“A genetic disorder is a disease caused in whole or in part by a change in the DNA sequence away from the normal sequence. Genetic disorders can be caused by a mutation in one gene (monogenic disorder), by mutations in multiple genes (multifactorial inheritance disorder), by a combination of gene mutations and environmental factors, or by damage to chromosomes (changes in the number or structure of entire chromosomes, the structures that carry genes).”
“As we unlock the secrets of the human genome (the complete set of human genes), we are learning that nearly all diseases have a genetic component. Some diseases are caused by mutations that are inherited from the parents and are present in an individual at birth, like sickle cell disease. Other diseases are caused by acquired mutations in a gene or group of genes that occur during a person’s life. Such mutations are not inherited from a parent, but occur either randomly or due to some environmental exposure (such as cigarette smoke). These include many cancers, as well as some forms of neurofibromatosis.”
That is a DON’T BLAME US statement. “Don’t blame us if a disease we thought was genetic turns out to be something else. Don’t blame us if it’s 65.34 percent environmental, 4.52 percent genetic, and 30.14 percent who knows what. Don’t blame us if toxicity triggers genetic malfunctions and, in the absence of the toxicity, there would be zero cases of the disease. Don’t blame us if a disease has nothing to do with genes. We’re ready to jump in any direction. We may not know much, but we’re sitting on a pile of cash. Don’t blame us if we don’t have any solid genetic cures for anything. We’re working hard. That’s all you can ask us to do.”
If there is one disease the public tends to believe can be cured by gene therapy, it is sickle cell anemia. The PR pros have done a good job there. However, sicklecellanemianews[dot]com states: “Gene therapy is an experimental technique that aims to treat genetic diseases by altering a disease-causing gene or introducing a healthy copy of a mutated gene to the body.”
Experimental. Aims to. Not an established cure. The confusion arises because, as with a number of diseases, the researchers and the PR flacks claim they’ve definitely traced the illness to a gene or two. They’ve struck gold. But, as you read further, you discover they’re just not ready to cure the patient. Clinical trials are underway. More work in the lab is necessary. The pudding is there, but the proof of it isn’t. They claim to know the cause; they just don’t know what to do with it.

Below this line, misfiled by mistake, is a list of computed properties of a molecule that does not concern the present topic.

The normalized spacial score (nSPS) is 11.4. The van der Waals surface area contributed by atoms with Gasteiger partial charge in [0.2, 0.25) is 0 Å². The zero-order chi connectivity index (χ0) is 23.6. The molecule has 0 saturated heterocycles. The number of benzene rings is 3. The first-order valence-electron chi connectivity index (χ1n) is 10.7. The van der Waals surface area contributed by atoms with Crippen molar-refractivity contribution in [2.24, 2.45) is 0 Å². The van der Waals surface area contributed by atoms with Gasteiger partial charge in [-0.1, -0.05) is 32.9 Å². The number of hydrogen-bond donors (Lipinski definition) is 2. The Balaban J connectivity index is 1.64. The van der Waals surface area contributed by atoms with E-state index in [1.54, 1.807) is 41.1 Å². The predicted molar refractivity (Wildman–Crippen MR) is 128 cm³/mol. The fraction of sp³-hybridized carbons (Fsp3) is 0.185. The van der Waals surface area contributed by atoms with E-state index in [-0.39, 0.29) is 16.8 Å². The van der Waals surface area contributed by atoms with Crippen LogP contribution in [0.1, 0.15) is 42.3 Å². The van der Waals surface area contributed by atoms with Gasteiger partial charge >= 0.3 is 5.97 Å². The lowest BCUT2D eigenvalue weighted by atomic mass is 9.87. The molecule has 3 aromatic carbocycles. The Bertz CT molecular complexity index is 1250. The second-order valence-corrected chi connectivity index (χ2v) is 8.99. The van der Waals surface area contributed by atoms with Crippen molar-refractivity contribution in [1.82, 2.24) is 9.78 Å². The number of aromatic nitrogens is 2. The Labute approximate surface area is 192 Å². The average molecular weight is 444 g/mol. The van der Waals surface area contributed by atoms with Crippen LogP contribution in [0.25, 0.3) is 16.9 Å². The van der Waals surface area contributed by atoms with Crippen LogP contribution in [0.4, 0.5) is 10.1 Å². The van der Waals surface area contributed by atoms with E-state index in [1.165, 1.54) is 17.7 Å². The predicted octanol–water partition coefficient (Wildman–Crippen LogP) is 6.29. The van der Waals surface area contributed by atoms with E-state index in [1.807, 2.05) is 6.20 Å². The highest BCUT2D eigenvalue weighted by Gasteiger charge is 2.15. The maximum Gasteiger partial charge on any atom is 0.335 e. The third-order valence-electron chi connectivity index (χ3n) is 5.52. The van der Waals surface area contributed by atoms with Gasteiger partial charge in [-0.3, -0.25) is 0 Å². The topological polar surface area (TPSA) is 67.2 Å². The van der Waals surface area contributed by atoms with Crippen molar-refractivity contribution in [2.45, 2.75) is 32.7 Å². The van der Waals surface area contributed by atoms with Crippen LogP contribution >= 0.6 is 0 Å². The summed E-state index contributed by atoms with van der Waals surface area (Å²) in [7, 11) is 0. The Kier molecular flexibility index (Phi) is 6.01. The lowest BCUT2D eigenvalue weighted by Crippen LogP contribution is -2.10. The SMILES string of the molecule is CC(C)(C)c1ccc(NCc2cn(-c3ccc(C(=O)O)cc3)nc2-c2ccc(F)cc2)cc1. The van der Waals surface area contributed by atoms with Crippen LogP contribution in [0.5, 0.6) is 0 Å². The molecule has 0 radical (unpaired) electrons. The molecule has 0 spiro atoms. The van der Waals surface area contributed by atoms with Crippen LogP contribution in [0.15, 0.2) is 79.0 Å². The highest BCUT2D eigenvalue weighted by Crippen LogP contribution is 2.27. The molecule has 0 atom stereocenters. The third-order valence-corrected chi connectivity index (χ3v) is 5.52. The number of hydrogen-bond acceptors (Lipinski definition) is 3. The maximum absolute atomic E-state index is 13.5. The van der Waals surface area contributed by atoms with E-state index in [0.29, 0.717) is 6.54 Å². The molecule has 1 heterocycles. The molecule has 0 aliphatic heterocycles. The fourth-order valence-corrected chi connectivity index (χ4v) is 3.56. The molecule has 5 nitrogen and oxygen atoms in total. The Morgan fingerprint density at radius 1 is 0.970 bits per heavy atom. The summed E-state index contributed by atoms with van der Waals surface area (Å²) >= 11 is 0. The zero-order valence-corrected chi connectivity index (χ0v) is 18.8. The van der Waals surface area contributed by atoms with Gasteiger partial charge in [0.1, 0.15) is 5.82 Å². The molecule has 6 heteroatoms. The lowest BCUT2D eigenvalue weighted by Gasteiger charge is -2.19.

In science, that’s known as a hypothesis. Or more simply, a speculation. You say you’ve found an answer, but you can’t apply it. This means: you don’t have an answer.
“There is no doubt. We went down into the mine and we found evidence of extraordinary amounts of gold. We just don’t know how to get it out. What’s that? You want to see the gold? No, I’m sorry. The public isn’t allowed down there. Only the professionals can enter. But don’t worry. We’re very close to a breakthrough. The gold will emerge soon. Trust us.”
Trust you? Sure. How much do you need to finish the job? Fifty million? A hundred million? Let me call my broker and sell some stock. I’ll write you a check. Just put a plaque with my name on the wall. Let me know how I’ll profit on this venture. I’m in. I’ve always wanted to invest in MAYBE COULD BE INC.
In case you need to be reminded, the RNA COVID vaccines are genetic treatments. The PR pros tell us they are working quite well. And they’re remarkably safe.
If you’re buying that line, I have electric cars for sale. And they have wings. One charge in your garage, and they’ll get you from Earth to Mars in just under two hours.
(The link to this article posted on my blog is here.)